# Standard error of weighted mean

I found it on wikipedia page: https://en.wikipedia.org/wiki/Weighted_arithmetic_mean

Under Statistical properties section, the variance of weighted sample mean is:

$$\sigma_\bar x ^2 = \sum w_i^2\sigma_i^2$$ $\sigma_i$ is stated as each observations' variance.

However, I think it actually should be the standard error of the observations. Also, if it's for variance, the formula should be without the square:

$$\sigma_\bar x ^2 = \sum w_i \sigma_i^2$$

The squared one should be for standard error: $$se_\bar x ^2 = \sum w_i^2se_i^2$$

This is also used in the book "Data Analysis Using Regression and Multilevel/Hierarchical Models" by Andrew Gelman and Jennifer Hill, page 205. Here, they used standard errors.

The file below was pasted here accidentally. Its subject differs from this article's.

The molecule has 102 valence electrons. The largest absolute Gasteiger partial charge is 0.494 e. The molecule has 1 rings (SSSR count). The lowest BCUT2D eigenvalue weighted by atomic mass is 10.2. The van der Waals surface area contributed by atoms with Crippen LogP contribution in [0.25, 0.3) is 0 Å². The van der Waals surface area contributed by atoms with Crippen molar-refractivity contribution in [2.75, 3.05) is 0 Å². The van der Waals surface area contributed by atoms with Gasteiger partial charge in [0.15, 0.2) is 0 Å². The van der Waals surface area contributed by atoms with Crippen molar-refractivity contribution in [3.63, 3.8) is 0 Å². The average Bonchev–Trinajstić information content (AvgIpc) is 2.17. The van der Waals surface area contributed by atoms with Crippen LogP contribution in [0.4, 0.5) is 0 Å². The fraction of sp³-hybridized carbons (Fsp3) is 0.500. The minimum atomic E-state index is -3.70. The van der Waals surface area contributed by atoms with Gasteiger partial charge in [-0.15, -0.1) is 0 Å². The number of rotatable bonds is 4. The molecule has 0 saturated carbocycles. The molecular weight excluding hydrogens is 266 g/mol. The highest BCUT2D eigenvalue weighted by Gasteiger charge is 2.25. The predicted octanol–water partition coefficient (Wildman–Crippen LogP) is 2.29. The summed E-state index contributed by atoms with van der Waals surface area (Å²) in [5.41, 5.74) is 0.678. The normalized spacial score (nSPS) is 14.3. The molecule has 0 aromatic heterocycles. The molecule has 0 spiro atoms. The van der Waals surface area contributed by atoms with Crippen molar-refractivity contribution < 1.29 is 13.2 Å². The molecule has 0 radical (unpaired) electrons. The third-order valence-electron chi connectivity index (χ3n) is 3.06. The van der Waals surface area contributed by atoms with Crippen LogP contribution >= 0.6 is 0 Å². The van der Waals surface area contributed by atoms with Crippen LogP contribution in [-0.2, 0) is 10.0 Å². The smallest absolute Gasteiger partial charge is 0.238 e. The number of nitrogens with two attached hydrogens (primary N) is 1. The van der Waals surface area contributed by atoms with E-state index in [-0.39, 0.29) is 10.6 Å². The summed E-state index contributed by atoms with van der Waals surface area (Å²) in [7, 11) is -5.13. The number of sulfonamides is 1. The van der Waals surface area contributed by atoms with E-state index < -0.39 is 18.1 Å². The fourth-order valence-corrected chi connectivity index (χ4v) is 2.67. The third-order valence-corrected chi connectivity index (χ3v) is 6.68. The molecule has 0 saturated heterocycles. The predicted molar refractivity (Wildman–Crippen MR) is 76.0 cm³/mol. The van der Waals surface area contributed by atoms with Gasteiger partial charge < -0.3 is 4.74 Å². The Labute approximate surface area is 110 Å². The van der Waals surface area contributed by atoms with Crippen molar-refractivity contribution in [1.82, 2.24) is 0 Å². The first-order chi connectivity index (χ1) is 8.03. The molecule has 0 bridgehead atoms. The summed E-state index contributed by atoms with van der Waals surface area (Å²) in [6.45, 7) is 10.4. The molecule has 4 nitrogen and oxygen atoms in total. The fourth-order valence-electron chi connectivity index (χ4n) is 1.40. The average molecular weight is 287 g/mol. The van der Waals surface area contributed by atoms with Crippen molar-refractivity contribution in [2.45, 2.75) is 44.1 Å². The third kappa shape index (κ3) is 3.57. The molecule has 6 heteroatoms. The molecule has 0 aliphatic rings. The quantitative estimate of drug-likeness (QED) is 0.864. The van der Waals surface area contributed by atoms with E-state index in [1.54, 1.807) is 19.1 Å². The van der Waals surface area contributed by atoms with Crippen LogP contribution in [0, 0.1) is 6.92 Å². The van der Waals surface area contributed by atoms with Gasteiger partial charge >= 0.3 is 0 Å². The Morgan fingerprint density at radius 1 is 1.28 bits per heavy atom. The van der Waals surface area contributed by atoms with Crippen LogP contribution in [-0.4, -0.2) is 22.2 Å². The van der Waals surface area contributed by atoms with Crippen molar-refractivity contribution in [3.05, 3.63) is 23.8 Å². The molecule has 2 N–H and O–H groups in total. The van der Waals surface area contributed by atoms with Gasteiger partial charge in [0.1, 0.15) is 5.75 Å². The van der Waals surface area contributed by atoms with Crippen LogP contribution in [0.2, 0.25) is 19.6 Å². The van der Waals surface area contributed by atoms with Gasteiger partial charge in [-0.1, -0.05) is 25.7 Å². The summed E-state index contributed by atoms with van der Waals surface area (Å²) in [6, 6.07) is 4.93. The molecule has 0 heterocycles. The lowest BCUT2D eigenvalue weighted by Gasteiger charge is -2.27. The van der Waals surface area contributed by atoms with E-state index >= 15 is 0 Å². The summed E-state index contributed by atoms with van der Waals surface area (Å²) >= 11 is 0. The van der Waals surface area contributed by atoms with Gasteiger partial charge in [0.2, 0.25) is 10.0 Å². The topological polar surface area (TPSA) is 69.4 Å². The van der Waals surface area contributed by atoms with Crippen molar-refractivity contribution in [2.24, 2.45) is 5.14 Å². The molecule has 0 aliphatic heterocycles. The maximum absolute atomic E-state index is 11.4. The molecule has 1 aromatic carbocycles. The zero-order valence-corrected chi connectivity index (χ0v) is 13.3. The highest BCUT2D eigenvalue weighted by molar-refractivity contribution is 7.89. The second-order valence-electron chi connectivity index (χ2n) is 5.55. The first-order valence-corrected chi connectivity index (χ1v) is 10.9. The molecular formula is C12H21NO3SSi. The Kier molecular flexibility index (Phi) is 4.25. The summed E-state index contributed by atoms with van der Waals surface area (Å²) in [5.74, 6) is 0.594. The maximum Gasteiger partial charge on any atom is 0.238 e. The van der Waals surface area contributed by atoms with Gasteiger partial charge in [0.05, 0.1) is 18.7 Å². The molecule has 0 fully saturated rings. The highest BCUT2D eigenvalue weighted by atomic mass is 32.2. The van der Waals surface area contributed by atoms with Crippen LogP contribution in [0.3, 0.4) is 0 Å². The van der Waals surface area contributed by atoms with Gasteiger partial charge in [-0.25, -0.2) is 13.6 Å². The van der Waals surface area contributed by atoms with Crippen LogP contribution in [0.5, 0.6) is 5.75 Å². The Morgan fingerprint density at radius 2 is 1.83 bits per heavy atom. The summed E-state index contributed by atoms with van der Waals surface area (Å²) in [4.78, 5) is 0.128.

No derivation was given, but here is how I would do it:

Imagine a set of $N_i$ were sampled from $i$ independent distributions and aggregated together as a new sample. Then the weighted mean would just be the mean of this new sample.

If $w_i = N_i / N$

Then $\sigma_\bar x^2 = \sum w_i \sigma_i^2$

Since $\sigma_i^2 = se^2 N_i$

Then

$\sigma_\bar x^2 = \sum w_i se^2 N_i$

So $se_\bar x = \sqrt{\sigma_\bar x^2 / N} = \sqrt{\sum w_i^2 se_i^2}$

So is there anything wrong of my derivation above? Or I'm understanding something completed wrong?

Thank you.

• For independent observations it is not the case that $\sigma_\bar x^2 = \sum w_i \sigma_i^2$. (If this were so, then in the case $N_i=1$ and all $\sigma_i^2=\sigma^2$ being equal you could deduce that $\sigma_\bar x^2 = \sigma^2$, "proving" that averaging doesn't improve estimates of the mean.) Since you assert this at the outset, this might be the best place to revisit your calculations. The Wikipedia article you reference presents the correct formulas. – whuber Oct 9 '17 at 19:05
• Thanks for the comment. I think I got confused about standard error and sample variance. Is it ok to say that sample variance (the generated mixed sample from different distributions), $s^2 = \sum w_w \sigma^2$ ? – Fei H Oct 10 '17 at 17:58